Topic 6 Major chords

The last aspect that we will consider in this lesson is the representation of some of the most important chords. In music theory, we call a ‘chords’ a specific group of notes identified according to a precise rule. A chord, in its simplest form, consists of three notes that make up a triad. In the case of C major   these three notes are:


It’s very easy to figure out how to locate the three notes that make up a chord. Let’s take our C major scale and number all the notes that form it from 1 to 8:

C, D, E, F, G, A, B, C

1 2 3 4 5 6 7 8

This means that, in order to form the C major chord, we took the first, third and fifth notes of the scale. And this rule applies to the construction of all chords. Use this formula: each chord is identified by the sequence 1-3-5. Be careful, however, to use this sequence always starting from the note on which you want to build the chord. In other words: if we want to understand which notes the F chord is made up of, we will have to refer to the formula 1-3-5 by setting the F as 1. Therefore, in the case of the F chord, the notes will be:

F, A, C

In fact, if we start counting from F (1), the A note will be its third (3) and C its fifth (5). Let’s try the G chord:

G, B, D

Here is a summary scheme for the construction of the triads (we are using the international names for notes on this scheme):

Well, the time has come to give a geometric shape to our chord. All three chords we built (C, F and G) are major chords. What does it mean? The sound of all these chords is probably the most natural that our ear seems to recognize. Usually it arouses a sense of joy and happiness in the listener. If we were to compare it to weather, we would say it sounds like a sunny day. Let’s listen to it. What do you think of it?

Well, let’s move on to building the C major chord in the chromatic circle. Take a rubber band and join the notes of C, E, and G, and you will get this:

As you can see, it is a scalene triangle that has no particular properties (except the one valid for all triangles: the sum of the internal angles is a straight angle) because it is absolutely irregular and, consequently, has no axes of symmetry.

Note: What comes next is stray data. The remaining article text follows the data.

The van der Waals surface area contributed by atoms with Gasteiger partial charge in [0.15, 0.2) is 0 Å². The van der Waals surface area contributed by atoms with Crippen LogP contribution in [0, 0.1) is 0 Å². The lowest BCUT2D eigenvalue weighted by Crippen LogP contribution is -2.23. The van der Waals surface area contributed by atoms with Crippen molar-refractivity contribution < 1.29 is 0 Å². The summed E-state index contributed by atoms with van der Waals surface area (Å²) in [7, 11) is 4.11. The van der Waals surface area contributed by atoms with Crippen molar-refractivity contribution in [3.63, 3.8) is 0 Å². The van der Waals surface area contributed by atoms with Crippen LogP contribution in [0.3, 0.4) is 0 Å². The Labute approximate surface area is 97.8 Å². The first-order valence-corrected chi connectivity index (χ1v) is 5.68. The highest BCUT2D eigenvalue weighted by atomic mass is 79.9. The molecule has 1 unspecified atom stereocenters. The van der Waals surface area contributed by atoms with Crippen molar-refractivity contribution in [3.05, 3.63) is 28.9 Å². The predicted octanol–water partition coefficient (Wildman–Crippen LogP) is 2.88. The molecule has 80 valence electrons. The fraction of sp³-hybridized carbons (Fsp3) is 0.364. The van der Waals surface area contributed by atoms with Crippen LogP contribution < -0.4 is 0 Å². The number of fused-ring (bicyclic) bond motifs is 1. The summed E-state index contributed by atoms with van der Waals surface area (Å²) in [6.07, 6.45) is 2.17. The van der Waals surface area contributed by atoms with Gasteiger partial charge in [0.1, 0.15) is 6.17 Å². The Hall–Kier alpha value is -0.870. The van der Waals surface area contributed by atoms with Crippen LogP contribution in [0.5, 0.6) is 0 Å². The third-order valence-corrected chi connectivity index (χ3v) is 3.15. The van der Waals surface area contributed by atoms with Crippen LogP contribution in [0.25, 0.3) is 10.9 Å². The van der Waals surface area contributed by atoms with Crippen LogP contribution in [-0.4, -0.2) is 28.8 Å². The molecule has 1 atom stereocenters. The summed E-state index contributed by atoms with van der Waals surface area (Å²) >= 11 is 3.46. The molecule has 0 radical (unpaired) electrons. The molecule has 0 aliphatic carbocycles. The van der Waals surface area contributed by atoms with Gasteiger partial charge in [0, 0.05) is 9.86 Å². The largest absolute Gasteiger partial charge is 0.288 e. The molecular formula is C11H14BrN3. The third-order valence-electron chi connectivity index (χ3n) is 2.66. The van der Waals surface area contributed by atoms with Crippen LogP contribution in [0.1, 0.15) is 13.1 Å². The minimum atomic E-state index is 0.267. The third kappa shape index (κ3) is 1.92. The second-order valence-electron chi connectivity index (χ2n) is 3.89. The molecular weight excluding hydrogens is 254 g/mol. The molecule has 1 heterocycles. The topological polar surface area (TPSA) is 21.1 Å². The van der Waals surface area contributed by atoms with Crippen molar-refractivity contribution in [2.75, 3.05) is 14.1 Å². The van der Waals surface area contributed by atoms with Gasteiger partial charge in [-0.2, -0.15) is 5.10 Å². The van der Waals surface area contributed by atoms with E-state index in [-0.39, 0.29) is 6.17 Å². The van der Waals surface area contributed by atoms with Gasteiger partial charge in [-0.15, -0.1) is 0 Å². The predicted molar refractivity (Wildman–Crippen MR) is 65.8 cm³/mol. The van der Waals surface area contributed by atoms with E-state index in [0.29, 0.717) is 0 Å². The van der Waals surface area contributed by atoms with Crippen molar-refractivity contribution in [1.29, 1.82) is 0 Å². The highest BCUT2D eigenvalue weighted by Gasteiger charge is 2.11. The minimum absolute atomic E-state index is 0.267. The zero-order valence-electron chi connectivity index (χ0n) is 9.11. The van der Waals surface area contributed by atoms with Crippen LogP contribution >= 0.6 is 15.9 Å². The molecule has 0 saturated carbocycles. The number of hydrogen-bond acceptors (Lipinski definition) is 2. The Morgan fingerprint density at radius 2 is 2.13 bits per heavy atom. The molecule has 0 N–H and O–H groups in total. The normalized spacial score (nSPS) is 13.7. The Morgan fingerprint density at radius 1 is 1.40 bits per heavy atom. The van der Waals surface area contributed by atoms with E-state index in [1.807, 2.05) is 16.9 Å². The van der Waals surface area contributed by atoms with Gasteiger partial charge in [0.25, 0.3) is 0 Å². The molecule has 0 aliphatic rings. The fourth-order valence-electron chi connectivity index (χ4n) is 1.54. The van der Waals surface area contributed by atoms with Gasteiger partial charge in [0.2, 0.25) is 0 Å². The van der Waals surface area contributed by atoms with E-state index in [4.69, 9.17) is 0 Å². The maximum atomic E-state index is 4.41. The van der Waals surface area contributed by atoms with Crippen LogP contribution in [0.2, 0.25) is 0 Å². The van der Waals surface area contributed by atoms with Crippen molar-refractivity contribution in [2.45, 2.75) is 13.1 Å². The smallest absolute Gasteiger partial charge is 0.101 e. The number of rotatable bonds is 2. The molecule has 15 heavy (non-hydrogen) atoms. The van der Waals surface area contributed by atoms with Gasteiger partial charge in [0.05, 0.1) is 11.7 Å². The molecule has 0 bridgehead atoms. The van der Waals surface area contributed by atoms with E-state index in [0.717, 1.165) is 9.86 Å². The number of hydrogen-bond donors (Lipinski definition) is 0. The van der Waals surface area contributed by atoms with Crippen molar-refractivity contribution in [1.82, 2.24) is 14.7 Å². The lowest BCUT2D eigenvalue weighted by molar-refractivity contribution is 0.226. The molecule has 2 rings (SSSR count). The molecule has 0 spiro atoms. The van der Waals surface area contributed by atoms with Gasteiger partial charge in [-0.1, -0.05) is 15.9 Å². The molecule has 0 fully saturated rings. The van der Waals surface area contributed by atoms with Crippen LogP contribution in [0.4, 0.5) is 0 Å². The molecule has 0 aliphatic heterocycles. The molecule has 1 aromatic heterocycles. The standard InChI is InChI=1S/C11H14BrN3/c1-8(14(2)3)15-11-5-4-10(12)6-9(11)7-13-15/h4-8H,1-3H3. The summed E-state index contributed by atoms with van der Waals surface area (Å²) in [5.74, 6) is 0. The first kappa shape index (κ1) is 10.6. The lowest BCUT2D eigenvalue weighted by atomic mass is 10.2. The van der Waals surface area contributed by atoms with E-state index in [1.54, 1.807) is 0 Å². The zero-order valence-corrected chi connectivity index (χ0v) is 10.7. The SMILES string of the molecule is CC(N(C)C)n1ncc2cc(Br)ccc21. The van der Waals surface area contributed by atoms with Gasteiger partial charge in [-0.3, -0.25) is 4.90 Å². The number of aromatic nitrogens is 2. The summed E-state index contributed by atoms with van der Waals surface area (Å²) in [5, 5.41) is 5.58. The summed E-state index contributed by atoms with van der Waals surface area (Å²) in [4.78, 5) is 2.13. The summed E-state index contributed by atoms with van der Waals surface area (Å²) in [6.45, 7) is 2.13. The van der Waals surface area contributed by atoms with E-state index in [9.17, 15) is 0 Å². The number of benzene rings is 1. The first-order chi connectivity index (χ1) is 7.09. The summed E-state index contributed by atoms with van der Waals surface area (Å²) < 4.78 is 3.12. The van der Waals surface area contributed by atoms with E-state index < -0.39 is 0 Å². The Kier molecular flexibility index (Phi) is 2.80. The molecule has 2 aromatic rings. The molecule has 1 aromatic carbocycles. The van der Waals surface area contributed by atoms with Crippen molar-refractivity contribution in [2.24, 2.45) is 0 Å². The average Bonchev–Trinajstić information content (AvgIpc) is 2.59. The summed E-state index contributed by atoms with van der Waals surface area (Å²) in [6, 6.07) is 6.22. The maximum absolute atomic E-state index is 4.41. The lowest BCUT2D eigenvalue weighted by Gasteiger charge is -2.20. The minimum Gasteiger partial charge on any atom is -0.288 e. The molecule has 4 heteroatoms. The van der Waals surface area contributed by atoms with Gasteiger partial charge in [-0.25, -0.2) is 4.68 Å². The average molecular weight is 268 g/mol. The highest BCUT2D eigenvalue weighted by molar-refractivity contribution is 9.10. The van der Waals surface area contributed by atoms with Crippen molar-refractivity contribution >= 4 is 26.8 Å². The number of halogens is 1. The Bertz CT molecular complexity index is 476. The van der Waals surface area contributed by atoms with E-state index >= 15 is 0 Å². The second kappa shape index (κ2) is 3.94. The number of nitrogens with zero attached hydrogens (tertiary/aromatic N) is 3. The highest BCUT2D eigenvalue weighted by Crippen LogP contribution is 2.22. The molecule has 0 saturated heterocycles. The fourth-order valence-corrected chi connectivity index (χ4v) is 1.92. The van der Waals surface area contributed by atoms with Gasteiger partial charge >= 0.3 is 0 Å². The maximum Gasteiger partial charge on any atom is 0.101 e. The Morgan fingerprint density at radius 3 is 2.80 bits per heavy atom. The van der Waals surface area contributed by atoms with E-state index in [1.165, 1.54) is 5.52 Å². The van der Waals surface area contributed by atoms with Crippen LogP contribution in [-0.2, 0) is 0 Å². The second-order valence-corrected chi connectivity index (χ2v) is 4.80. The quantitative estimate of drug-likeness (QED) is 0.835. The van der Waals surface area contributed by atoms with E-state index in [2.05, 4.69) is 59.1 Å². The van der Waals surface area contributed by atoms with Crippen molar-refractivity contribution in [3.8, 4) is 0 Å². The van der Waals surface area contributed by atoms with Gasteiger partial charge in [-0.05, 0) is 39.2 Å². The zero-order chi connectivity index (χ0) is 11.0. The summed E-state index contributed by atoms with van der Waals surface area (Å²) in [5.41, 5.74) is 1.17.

Likewise the intervals between C-E, E-G and G-C are also all different from each other:

  • C-E = 4 sT (2 T)
  • E-G = 3 sT (1 T + 1 sT)
  • G-C = 5 sT (2 T + 1 sT)

Conversely, if we start from a strictly geometric point of view and indicate the vertices of the triangle with letters so that A = Do, B = Mi, C = Sol and proceed clockwise, we could generalize and say that:

Scalene triangle with a shape (2 m – 1.5 m – 2.5 m) = major chord (4 sT) (3 sT) (5 sT)

An even simpler and more immediate indication could be to say that a scalene triangle whose sides respect a proportion of (clockwise) 4-3-5, indicates a major chord.

From a purely musical perspective, the chromatic circle makes it easy to understand which notes make up any major chord. Just rotate the internal disc and set at 12 o’clock the notes which will give the name to the new chords, one after the other. For example, if we want to understand which notes make up the B major chord, we will set the B at twelve o’clock and, reading clockwise, we will read the notes indicated by the vertices of the scalene triangle corresponding to the rule for building major chords. The resulting triad will be: B D# F# (B).